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Call it a sign of life.

With its back up against the wall, Penn basketball responded against floundering Cornell by putting on a dazzling first-half offensive display and hanging on late to beat the Big Red (1-18, 0-5 Ivy), 90-83.

It was a drastic reversal of fortune for the Quakers (5-13, 2-2), who had previously been defined by their penchants for turning the ball over on offense and their inopportune fouls at the other end of the floor.

But the Friday night home matchup seemed to spark something in the Red and Blue.

Up 28-26 with 7:56 to go in the first half, Penn caught fire, going on a 22-6 run to close out the half and gain some much-needed breathing room.

Senior guard Miles Jackson-Cartwright scored 11 points during the run, including a backbreaking, buzzer-beating three pointer that he hit in traffic after stealing an errant Big Red inbounds pass with 4.6 seconds to play in the half.

Making life easier for Penn was a newfound ability to protect the basketball while rotating through its offensive sets. The Quakers turned the ball over only three times in the first half.

“We were just staying in attack mode and some shots started to fall down,” Jackson-Cartwright said of his team’s big run. “We got into a good rhythm early, we’re just trying to stay aggressive.”

But the second half told a far different story.

The turnovers and fouls picked up, and so did Cornell guard Nolan Cressler’s shooting percentage.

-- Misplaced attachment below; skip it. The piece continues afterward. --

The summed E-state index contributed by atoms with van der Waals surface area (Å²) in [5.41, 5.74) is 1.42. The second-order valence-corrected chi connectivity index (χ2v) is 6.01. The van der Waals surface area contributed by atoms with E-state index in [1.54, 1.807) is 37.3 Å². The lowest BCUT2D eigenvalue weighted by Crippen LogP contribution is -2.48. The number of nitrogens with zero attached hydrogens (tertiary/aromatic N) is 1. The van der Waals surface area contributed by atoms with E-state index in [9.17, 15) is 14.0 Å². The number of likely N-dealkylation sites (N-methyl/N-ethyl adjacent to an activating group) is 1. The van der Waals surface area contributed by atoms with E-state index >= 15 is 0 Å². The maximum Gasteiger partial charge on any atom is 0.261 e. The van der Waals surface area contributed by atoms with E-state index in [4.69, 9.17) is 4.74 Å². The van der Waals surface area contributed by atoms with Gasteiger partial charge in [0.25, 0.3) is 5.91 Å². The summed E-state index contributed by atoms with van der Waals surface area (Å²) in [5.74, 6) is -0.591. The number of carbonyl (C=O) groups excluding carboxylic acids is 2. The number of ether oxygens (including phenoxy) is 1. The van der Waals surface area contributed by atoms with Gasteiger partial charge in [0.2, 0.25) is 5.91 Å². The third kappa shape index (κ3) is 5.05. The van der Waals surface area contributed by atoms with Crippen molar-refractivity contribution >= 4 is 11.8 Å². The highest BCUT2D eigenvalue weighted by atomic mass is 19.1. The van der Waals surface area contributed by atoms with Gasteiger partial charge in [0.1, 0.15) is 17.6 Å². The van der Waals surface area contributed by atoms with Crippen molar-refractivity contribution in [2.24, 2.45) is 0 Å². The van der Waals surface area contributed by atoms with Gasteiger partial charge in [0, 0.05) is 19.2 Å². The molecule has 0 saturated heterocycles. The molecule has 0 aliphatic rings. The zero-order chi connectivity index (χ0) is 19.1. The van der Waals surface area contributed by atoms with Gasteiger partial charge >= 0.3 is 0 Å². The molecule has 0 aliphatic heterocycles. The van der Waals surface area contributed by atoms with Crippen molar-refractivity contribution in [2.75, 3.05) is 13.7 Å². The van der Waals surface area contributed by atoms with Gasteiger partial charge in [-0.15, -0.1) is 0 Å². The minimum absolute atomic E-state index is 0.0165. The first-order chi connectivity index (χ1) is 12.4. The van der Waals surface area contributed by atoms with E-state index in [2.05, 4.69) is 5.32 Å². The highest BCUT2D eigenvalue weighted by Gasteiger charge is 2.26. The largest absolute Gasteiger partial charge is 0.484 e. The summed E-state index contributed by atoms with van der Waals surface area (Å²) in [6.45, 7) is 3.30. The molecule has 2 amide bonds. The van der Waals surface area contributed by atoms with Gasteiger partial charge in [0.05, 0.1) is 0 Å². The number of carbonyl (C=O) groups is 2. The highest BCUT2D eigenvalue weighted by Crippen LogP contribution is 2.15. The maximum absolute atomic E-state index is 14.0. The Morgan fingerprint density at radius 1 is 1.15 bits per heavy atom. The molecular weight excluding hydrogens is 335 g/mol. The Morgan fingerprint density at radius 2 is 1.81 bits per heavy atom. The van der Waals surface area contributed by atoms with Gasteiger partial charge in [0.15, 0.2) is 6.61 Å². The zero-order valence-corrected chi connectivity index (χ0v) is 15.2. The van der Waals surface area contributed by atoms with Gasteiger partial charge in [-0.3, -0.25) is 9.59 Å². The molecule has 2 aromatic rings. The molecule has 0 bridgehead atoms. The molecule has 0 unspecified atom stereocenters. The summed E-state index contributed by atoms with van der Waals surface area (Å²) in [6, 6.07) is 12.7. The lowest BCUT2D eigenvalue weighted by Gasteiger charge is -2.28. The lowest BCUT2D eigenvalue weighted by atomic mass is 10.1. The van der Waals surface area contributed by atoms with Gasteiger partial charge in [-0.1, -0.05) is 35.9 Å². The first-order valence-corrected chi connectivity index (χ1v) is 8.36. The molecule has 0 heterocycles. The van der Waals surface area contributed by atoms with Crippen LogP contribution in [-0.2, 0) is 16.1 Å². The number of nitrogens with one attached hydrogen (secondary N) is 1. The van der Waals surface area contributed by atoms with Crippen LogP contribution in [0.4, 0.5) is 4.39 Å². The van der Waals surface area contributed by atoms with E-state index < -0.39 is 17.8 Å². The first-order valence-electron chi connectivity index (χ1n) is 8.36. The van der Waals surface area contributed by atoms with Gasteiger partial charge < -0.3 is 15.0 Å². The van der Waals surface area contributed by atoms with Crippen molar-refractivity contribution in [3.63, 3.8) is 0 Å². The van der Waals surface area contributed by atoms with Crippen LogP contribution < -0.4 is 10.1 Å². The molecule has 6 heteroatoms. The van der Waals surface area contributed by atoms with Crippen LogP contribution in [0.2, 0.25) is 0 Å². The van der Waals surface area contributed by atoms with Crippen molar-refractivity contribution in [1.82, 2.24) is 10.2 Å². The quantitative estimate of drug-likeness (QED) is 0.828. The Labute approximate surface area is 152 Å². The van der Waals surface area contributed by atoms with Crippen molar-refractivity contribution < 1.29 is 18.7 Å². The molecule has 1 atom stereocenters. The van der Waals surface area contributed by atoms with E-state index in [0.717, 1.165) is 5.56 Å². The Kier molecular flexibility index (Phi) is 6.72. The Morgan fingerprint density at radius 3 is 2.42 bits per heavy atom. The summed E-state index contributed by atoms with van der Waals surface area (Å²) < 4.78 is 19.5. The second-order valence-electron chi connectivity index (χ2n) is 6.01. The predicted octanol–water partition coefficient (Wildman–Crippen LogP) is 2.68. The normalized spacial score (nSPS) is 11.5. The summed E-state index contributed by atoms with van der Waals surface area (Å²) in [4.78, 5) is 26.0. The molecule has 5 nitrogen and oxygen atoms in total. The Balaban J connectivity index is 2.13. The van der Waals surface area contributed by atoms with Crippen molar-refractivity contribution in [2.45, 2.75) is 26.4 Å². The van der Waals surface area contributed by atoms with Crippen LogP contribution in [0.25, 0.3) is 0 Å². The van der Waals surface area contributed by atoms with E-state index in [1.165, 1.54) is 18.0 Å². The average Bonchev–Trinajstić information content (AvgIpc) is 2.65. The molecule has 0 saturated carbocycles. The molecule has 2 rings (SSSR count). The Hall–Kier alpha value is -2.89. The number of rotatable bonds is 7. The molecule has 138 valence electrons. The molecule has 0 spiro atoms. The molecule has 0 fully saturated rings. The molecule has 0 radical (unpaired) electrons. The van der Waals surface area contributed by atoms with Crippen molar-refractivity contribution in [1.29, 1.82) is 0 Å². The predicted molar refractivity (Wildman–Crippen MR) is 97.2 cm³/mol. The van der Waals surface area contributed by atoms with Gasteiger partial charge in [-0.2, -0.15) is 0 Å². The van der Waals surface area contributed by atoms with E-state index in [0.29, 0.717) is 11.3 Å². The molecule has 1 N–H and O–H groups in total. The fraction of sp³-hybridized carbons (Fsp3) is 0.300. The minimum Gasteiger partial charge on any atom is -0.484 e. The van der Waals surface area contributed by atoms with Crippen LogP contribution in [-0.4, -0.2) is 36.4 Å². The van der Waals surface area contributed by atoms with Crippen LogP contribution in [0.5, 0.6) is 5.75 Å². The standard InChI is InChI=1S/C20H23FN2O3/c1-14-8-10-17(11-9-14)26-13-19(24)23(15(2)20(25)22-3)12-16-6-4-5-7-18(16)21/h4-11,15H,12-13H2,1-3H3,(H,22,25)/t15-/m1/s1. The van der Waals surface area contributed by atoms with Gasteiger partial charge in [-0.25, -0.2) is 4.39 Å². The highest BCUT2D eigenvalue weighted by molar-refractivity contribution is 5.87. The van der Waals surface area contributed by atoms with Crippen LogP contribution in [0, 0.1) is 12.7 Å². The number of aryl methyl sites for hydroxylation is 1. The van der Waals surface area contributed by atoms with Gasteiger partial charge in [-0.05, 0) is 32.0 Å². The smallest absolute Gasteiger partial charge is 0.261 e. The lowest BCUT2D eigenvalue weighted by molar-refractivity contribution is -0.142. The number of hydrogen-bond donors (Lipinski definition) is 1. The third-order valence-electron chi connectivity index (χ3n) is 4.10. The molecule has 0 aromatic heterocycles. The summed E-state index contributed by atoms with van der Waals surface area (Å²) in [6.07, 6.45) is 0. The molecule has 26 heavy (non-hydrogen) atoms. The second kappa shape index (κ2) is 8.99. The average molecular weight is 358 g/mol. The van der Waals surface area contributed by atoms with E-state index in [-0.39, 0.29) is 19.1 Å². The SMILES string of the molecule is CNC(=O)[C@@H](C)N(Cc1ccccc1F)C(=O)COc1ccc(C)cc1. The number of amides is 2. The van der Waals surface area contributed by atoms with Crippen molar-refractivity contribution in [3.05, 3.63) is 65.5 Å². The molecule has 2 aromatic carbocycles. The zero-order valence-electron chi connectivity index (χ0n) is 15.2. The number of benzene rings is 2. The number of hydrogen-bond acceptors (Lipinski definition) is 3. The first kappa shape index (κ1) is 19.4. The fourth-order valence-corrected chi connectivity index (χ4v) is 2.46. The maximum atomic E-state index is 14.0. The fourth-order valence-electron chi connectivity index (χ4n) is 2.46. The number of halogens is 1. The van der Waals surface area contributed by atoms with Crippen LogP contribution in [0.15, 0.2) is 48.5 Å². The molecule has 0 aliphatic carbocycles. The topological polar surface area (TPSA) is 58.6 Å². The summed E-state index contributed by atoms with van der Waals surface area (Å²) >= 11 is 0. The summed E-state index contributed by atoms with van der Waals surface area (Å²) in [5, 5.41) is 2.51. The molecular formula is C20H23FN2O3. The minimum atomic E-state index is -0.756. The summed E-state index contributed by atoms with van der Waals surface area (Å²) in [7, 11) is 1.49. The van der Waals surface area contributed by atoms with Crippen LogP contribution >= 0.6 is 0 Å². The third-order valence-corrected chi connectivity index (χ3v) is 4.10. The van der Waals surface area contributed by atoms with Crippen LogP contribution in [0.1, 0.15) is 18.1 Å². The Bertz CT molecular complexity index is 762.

The sophomore guard caught fire just as Penn started throwing the ball away and hacking unnecessarily, drawing his squad to within five points in the second half after facing a deficit that had swelled to 19 points earlier in the period.

Cressler finished with 22 points, but his herculean effort begin to wear on him as time ran down.

“He got maybe a little winded at the end,” Cornell coach Bill Courtney said. “He missed his last four, five shots — shots that he normally makes … but he did a good job of picking his spots.”

Jackson-Cartwright, though — along with sophomore guard Tony Hicks — kept on humming, and would not let his team suffer the ignominy of being the first Division 1 school to fall to the Big Red all season.

With the lead down to five and 8:48 left to play, Jackson-Cartwright nailed an open three from the left elbow off a feed from Hicks to push the lead back to eight and restore a semblance of order.

Hicks would later tack on five points in 54 seconds as the clock dropped under five minutes to play to push the lead back to double-digits and effectively end any hope of a comeback.

Hicks led all scorers with 27 points and Cartwright added on 19 of his own, as Penn’s top two outside weapons came up big to help stop the Big Red’s run before disaster struck.

“I thought we responded [to Cornell’s rally],” Penn coach Jerome Allen said. “When they made their run, guys didn’t fold … we started to look for one another and we started to attack the basket.”

In a battle between two squads helmed by embattled coaches, Allen’s group was able to rally together and earn a much-needed victory.

But the Quakers won’t dwell on the triumph for too long.

“[Columbia’s] where all our focus is,” Allen said. “We can’t get ahead of ourselves if we start to think about the next task at hand.”


Jaffe | Offense telling only half the story for Penn basketball

Penn basketball has a sense of desperation as it takes on Cornell and Columbia

Phillips | Identifying the problem is just the first step

Tony | It’s time for things to change fast for Penn basketball

Hot-shooting Harvard stomps Penn basketball, 80-50

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